“Fuck Art, Let’s Kill.”
Whoa, is that what I saw? Words spray-painted on a wall as we drive under the tracks at MacArthur Station, and I caught only the briefest glimpse.
“Did you see that?” I ask Dana, but she didn’t notice.
We’re going to Marin for a writing workshop but we have time, so I drive around the block and circle back on MacArthur Boulevard toward BART. There it is, scrawled in shaky black letters but perfectly clear, chest high on the cement buttress above the sidewalk. Prominent and visible to the many people who travel this road.
“Uhhh,” Dana lets out a moan.
I shake my head. “Fuck Art, Let’s Kill.”
I repeat these words at the workshop and reactions range from horror to amusement. Art is sacrosanct for these writers, and we want Occupy to respect the vocation we love. We want art to inspire Occupy and we want Occupy to birth a gentle, respectful society. “Fuck Art, Let’s Kill” doesn’t fit the bill.
It does go to the core. If you could imagine the single, most offensive thing possible to say to a nonviolent activist, this might be it. It’s severe, mischievous Edgar Allen Poe-ish “Imp of the Perverse” plus an absurdist, Dada-esque provocation. I imagine an obsessed little person gleefully writes words like these at eye-level, throws the sharpie in a gutter, and runs off, laughing hysterically, down a dark alley to a filthy, rug-lined cardboard box where it lives and eats rats.
“Fuck Art, Let’s Kill” is a call to put away vanity. How often have I heard, “Oh, you’re a poet!” as if this provides cache. I might lap it up, but I’m queasy at the same time. Poetry is not exempt from problems. What plagues the culture plagues poetry: rankism, narcissism, lack of empathy, blindness, greed, and especially being out of touch with the body and with health. These problems may be even worse in poetry because there’s so little money. And how often does it change our lives? Art that inspires is rare; art that inspires right political action is almost nonexistent. Ask those who’ve tried to write it. Ask what result we’ve seen.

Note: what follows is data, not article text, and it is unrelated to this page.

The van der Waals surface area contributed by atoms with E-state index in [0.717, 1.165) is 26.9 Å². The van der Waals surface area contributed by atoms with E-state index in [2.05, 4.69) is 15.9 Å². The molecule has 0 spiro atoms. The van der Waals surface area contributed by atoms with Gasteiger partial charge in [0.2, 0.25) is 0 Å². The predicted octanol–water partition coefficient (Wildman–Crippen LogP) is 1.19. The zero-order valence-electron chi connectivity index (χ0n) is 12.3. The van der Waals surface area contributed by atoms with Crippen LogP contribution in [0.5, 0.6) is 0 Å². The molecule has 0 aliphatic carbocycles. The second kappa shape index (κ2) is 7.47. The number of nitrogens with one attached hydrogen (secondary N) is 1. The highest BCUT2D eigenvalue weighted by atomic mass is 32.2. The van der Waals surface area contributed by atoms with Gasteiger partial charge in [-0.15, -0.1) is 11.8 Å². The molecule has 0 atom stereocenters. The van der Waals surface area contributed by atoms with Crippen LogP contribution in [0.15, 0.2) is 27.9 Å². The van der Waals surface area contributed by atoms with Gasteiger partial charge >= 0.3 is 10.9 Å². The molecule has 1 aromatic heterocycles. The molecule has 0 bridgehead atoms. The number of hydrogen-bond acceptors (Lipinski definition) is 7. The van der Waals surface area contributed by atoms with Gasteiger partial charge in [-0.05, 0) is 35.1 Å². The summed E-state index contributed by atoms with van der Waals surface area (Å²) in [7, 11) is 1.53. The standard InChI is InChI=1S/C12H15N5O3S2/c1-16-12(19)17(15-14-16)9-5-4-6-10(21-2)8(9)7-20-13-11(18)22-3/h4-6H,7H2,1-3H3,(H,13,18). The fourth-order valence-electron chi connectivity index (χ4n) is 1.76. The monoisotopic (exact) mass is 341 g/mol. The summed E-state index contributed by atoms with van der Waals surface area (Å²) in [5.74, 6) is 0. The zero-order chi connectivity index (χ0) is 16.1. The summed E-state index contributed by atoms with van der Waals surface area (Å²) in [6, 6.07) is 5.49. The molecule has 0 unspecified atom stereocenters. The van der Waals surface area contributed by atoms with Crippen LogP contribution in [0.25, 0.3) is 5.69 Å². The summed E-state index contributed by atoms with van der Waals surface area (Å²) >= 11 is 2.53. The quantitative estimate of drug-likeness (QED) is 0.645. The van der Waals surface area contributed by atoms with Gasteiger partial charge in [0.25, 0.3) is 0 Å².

“Fuck Art, Let’s Kill” is a call to action. Let’s get things moving since, follow the impulse or not, things have devolved to where killing is contemplatible. It’s that bad. If it’s not, the Oakland Police may drive us there soon. If all this seems too offensive, consider that a provocateur might have written those words, just to alienate us and push us back into our, well, possibly comfortable homes.
Dana takes exception. “You’re being an apologist for violence.” She’s referring also to my comment about bombers, that the culture has spawned people who are responding to it aptly, and they are neither crazy nor ill-informed. But my goal is simply to describe the situation we’re in. Accurately.
Kayla was part of the conversation when we started Writing Occupy Workshop, and the first thing we heard about was violence. She reared up and said that blood will be spilled. Kayla didn’t say she liked it, she just sees it as inevitable. “Make no mistake about it, blood will be spilled.”
Two days later I’m on my way to the gym, and I swing by the same intersection. The graffiti is gone. Fresh grayish white squares cover the cement, where a paint crew has been at work. How soon did they come around? You can hear the tired arguments already. “Who do they think they’re kidding? We’re the 99%, and they‘re giving us trouble. The City has to clean up after them, and the money could be much better spent.” No kidding.
I wonder if the painters make a record of what they blot out. Does the City have a photo gallery? Do individual painters? This would be worth researching. How much are we missing, how much that’s original, humorous, provocative, and to the point. “Fuck Art, Let’s Kill” may be gone from visual memory. But it’s here now.
I proceed toward the gym through a block-long tunnel on Webster Street under the freeway, and it’s been recently painted gray from street level to seven feet high, a shiny gray I assume won’t let spray paint stick. For the present it’s clean and noncommital. Except that conventional forces are busy spending our money on looking good.
I park my car at 28th Street and walk to the gym. On a lamp post a letter-sized picture of a very bedraggled youth looks out, hair in strings and a gaunt, lost, intense look on his face. With this inscription:
“They Cannot Kill Us. We Are Already Dead.”
(photo credit: C. Lenk)